Back upstairs to try to get a work project done amid multiple interruptions when I hear, “Mom, Moka got a rat.”  It was not a rat. It will be a long time before the image of the escaped hamster (and stains on the carpet) leave my brain.  After hugging a sobbing pet-owner and sending him off to the living room, I scooped up the poor animal and tossed it. A few minutes later, I had to secretly retrieve poor “Scarlett” and wrap her in pink tissue paper and put her in a “nice” box to bury in the hole that said puppy loves to dig in the front yard. We held a short funeral service where I cried as I prayed for the hamster in Heaven.

Back upstairs to work, just to be called down again for some school issue, but also the need to run to the local grocery store to buy flowers for the burial site. It was a bit for the 11-year-old to explain without many words the purpose of the flowers to the inquisitive cashier. But we stuck them in the ground (where they kept falling over and we decided they looked better that way anyway).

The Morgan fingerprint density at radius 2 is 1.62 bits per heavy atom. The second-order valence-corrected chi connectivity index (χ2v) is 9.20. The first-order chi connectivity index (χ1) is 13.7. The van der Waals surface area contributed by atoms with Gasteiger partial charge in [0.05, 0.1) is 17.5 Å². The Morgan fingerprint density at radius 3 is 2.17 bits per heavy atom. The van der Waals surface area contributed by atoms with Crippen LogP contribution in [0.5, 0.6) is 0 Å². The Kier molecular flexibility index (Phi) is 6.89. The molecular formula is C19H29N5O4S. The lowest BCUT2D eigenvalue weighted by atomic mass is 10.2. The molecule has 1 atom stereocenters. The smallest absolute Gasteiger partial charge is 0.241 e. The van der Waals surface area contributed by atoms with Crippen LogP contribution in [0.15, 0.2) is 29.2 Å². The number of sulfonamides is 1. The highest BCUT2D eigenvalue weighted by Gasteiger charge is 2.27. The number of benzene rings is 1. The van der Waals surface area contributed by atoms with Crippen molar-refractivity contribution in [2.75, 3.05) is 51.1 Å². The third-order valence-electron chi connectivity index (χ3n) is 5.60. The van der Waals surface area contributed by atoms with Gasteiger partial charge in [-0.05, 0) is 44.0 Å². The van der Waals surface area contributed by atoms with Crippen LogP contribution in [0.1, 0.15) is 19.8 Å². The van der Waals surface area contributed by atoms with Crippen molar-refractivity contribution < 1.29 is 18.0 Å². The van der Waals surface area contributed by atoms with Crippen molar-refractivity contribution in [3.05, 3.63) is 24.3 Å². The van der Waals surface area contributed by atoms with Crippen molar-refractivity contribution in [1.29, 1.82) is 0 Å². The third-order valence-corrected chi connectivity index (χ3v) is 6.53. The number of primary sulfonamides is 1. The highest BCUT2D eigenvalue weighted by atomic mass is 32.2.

Back upstairs to keep working on that presentation while fielding multiple tech issues and issuing multiple reminders of what time it was and what “class” the boys should be logging in to next. Finally, went to the school to pick up my nephew and drop him and The Little Guy off at my sister’s so I could have a nice evening out with a friend. Mumblings at the school pick-up zone informed me of an email about a COVID case at the elementary school. Trying to show this email to my sister a little later as I dropped off the boys brought to my attention a general email from the middle school….followed by a direct email “To the Family of Mr. Ornery” – your student may have been exposed to a student with coronavirus and should quarantine and stay home from school for 14 days.

At this point, I’m now in a calm panic mode. This is the kid who vomited this morning (a minor COVID sign). This is the kid who had a headache and mild sore throat 3 days ago (minor symptoms). So, this is the kid who now was dragged into the local urgent care for COVID testing because his mom just had to have an answer (particularly because of possible exposures to other kids in the neighborhood).